Information security spending budgets have increased, but that doesn't mean organizations are confident in their security posture.
A newly published report from endpoint security company Barkly shows 50% of IT professionals say they aren't confident in their current security products or solutions. Jack Danahy, co-founder and CTO for Barkly, found it startling that such a large number of respondents in the survey don’t trust their security solutions. “Around half of the people we talked to don’t have confidence in the choices that they’ve already made,” says Danahy.
The report also shows that IT departments tend to feel less secure than executives do about their security solutions, he points out. One explanation for the confidence discrepancy between IT management and executives can perhaps be due to different priorities between the groups.
“IT pros, they’re tending to wrestle individual topics,” Danahy says, and knowing all of the pieces and vulnerabilities and having a granular view of security makes them less confident.
C-level employees, on the other hand, are assessing security from a different angle: They’re looking at their teams and thinking, “'I have confidence in the team to make sure we are secure enough,'" he says.
Opening the lines of communication can help IT and executives get on the same page in terms of security confidence, Danahy says. “We bring in third parties to make sure we’re doing things right,” Danahy says of his own organization. He and his colleagues regularly talk about the implications of their decisions beforehand, too.
Getting the C-suite and IT to feel equally confident about security also comes down to working toward a common language, Danahy says. “The language is different when one feels like they’re solving different business problems,” Danahy says, adding that security needs to feel like they’re helping enable the business and executives need to recognize that security helps them do business more effectively.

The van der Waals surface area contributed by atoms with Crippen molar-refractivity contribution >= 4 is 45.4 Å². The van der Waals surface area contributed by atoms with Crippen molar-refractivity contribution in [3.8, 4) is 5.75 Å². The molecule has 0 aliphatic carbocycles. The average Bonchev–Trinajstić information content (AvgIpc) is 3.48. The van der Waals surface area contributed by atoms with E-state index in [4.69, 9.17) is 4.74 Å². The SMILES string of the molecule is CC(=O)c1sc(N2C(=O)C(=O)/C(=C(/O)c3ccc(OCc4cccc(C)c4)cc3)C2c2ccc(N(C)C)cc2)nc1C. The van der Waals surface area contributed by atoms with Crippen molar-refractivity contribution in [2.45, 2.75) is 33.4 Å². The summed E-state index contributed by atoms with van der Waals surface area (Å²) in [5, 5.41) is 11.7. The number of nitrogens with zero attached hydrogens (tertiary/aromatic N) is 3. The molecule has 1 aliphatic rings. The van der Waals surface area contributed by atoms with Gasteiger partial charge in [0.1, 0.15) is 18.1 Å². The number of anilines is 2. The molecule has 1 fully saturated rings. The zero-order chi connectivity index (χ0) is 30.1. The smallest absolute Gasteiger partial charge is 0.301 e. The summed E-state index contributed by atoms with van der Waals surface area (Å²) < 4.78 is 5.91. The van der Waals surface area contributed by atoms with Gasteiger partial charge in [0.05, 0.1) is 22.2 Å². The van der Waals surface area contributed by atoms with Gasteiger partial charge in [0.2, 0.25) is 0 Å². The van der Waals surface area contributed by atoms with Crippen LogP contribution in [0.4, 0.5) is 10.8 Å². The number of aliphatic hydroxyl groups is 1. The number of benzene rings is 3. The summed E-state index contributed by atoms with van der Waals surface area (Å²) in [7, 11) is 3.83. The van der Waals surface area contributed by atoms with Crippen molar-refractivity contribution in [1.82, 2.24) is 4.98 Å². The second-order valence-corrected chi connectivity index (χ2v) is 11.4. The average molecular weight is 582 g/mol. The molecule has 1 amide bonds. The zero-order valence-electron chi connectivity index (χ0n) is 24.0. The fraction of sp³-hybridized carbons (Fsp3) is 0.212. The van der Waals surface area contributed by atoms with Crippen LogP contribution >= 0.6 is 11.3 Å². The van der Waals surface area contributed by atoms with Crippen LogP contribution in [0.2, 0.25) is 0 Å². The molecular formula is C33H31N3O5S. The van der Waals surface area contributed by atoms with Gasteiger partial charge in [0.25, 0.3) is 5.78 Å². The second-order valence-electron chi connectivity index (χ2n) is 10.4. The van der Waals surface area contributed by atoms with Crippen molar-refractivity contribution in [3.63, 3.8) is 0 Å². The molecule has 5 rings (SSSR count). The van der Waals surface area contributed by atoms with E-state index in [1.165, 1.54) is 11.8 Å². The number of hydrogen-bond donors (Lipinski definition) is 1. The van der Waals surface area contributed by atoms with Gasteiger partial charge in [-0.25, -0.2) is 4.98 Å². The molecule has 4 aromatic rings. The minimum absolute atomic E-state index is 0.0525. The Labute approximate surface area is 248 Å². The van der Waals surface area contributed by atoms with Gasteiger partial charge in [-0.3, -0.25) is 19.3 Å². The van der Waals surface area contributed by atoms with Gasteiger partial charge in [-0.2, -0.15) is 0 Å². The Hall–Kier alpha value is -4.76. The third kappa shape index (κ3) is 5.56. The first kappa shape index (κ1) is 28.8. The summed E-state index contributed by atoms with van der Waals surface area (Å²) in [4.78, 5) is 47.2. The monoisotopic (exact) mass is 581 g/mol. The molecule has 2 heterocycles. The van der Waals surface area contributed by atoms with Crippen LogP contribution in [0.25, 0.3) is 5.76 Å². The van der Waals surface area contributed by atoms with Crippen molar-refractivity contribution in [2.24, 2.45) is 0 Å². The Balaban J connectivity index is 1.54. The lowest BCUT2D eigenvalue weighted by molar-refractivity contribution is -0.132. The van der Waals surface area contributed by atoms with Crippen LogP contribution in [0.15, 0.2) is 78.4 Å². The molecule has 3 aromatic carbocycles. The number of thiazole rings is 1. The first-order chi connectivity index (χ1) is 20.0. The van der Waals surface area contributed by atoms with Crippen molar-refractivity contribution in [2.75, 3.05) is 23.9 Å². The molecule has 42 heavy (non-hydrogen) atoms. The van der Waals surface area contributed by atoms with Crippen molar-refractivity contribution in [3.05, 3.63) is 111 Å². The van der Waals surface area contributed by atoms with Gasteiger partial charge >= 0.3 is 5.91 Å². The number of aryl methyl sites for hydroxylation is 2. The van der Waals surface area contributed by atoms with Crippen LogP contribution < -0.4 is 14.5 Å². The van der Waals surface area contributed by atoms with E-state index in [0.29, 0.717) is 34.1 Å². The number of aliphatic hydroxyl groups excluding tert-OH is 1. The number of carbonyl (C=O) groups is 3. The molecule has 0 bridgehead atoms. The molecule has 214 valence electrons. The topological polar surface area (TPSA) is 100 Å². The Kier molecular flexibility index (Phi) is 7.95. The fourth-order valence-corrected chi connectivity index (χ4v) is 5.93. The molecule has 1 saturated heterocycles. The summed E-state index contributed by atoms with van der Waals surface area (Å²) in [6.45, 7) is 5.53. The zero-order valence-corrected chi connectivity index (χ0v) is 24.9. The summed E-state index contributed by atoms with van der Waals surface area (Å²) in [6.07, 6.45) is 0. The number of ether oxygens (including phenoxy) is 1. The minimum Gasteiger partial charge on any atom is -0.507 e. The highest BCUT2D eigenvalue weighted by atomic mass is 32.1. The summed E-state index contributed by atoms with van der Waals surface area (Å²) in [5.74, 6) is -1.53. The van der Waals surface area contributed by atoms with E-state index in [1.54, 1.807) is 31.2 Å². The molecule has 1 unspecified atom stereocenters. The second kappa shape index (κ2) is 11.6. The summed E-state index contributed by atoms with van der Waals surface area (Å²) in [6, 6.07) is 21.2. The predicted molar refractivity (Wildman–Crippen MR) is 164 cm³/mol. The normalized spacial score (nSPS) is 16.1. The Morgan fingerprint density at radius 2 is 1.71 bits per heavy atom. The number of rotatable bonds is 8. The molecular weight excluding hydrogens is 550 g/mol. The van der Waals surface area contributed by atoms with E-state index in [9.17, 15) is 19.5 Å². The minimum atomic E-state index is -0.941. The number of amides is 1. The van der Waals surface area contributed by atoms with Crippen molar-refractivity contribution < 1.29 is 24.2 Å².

Jeff Pollard, principal analyst for security and risk at Forrester echoed a similar strategy for getting IT and the C-suite on the same page when it comes to security solution confidence. “I think that the first thing is security leaders need to be able to understand how they can contribute to the businesses goals of obtaining revenue,” Pollard says. “They need to measure themselves by how they win, serve, and maintain customers.”
IT pros also see some security solutions as dragging down business operations: some 41% say their security solution slows down their systems, while more than one-third say the tools require too many updates. One-third say they don't know if their company had experienced a breach in the past year.
Meanwhile, the report shows that a majority of the respondents are only “somewhat” or “not at all” confident in their company’s ability to measure security return on investment (ROI). Forrester's Pollard suggests that IT has been getting a raw deal when it comes to ROI and needs to reorient the way they measure success. It should be “shifting away from metrics that are focused on complaints, like systems that are out of compliance, and instead thinking about how they can enable technologies and customers," he says.
The main reason for the ROI gap in security: "We’re measuring our success often by the mistake the adversary made, not by our ability to actually detect it," he says.